Riverdale Baptist senior Chinanu Onuaku (left), 16, has turned the heads of many college coaches on the AAU circuit this summer (Toni L. Sandys/The Washington Post.)

When coaches and scouts get to discussing Chinanu Onuaku, it’s a given that several numbers will be thrown around.

There’s the 6-foot-10, 235-pound frame of the Riverdale Baptist forward/center. Onuaku’s 8.2 points per game average is also often cited as evidence of his raw yet evolving offensive skills. And of course, there’s the blocks, a category in which he totaled three per contest last season for the Crusaders with his long arms.

But one number often gets forgotten: 16. That’s how old the rising senior is and it’s one big reason why college coaches are heavily pursuing Onuaku, who obviously has plenty more growing to do.

“This summer is just a part of his natural progression,” Riverdale Baptist Coach Lou Wilson said. “His body is maturing a little bit now and I’m sure it will get more defined as we start our fall training.”

Part of that progression has seen Onuaku assert himself as a offensive threat in the paint. Using his long arms to patrol the paint and gobble up rebounds has always been a part of the lanky yet strong forward/center’s game. But this past summer, Onuaku has worked to complement those skills by turning his soft shooting touch into more offensive success.

“I feel like I’m being more aggressive and playing better inside,” Onuaku said in a Friday phone interview. “I’ve been working on getting my post moves more crisp and focusing on getting my offensive game better.”

These evolving skills will only bolster Onuaku’s recruitment, which has gained great steam since the end of last season. Whispers around the circuit tab Maryland as the front-runner among a list of suitors that includes Cincinnati, Maryland, Rutgers, Virginia and Virginia Tech, but Onuaku said Friday that he has no favorites at this point.

“I’m open right now,” said Onuaku, whose brother Arinze was a standout player at Episcopal High and Syracuse. “When the summer is over, I plan on cutting my list down to 10 schools and then make my decision after the season.”

When asked about Maryland, he simply said: “I like them.”

No doubt the Terrapins like Onuaku, who would serve as a fine fit for the final scholarship available in Maryland’s 2014 recruiting class. Already in that group are O’Connell senior and D.C. Assault teammate Melo Trimble and Potomac (Md.) swingman Dion Wiley — both of whom have made their plea for Onuaku to join them in College Park.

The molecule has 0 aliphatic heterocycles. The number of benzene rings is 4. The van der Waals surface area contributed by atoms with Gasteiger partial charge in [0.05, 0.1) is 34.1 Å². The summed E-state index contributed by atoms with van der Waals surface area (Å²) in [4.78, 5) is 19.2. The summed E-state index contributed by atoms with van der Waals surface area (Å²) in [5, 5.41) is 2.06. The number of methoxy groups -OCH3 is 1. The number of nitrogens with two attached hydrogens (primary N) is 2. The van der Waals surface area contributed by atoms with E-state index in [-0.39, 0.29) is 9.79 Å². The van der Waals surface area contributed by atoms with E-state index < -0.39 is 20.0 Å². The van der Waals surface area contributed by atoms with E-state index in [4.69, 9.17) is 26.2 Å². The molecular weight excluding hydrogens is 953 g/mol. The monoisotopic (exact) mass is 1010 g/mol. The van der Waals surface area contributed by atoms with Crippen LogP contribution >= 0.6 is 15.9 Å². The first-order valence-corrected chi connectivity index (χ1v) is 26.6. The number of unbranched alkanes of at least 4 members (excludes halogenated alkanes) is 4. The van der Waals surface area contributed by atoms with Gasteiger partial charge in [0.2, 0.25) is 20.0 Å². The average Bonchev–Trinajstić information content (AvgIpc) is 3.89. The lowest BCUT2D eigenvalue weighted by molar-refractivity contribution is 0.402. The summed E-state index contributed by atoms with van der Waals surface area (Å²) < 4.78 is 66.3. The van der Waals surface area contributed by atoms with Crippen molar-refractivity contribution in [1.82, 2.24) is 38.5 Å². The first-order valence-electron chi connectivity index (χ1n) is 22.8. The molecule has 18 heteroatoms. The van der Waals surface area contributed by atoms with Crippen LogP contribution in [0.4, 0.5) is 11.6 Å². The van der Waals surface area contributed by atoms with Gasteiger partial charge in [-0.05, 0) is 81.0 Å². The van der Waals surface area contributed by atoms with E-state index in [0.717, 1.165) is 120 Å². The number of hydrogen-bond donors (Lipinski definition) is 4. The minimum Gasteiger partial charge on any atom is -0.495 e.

Whichever school does end up landing Onuaku will likely inherit a player whose offensive game is at an opportune juncture for molding. The process to develop range that stretches beyond the three-point line has been a gradual one for Onuaku, and Wilson says that’s not necessarily a bad thing.

“I’m real pleased that he hasn’t rushed to be the offensive guru that he probably will develop into one day,” Wilson said. “He’s building what I call kind of a Tim Duncan game and some other people say it’s like Dirk Nowitzki, where a player turns, pivots, faces up and shoots over the defender. He’s working on his face-up game and pull-up jumper because a lot of times when the paint is crowded, that’s the best option and Nanu has a nice touch.”

From several evaluations I heard following Onuaku and D.C. Assault’s undefeated run to the 17U title at the Under Armour Summer Jam in Milwaukee last week, he proved to be a force inside. Onuaku dominated the boards with more than 10 rebounds per game and protected the rim in a way that helped Assault muster a comeback in the championship game. Onuaku’s value often comes into play after a block or rebound, when he sparks transition opportunities that he himself is nimble enough to run the floor and finish.

“His court awareness is very, very good at such a young age,” Wilson said. “On defense, he’s a great shot blocker and mindful of help-side defense, and on offense, he has the capability of making plays by rebounding and throwing a long outlet pass or rebounding and dribbling the ball up himself.”

Onuaku is back in action this week with D.C. Assault at the Fab 48 tournament in Las Vegas, after which the 16-year-old plans to rest until resuming training in the fall at Riverdal Baptist. Maryland Coach Mark Turgeon and assistant Dalonte Hill are expected to be in attendance in Vegas, and while their desire to reel Onuaku into their 2014 recruiting class is already high, the push could grow stronger should they see more of Onuaku’s developing post moves.

“When he gets the ball solo in the post, he can go to work,” Wilson said. “He can power dribble into the lane and shoot a baby hook or work the baseline. Those moves have always been in his arsenal and we’ve been working on it now for two or three years in practice. Now we’re just working more and beginning to see those moves translate into game situations, and that’s exciting.”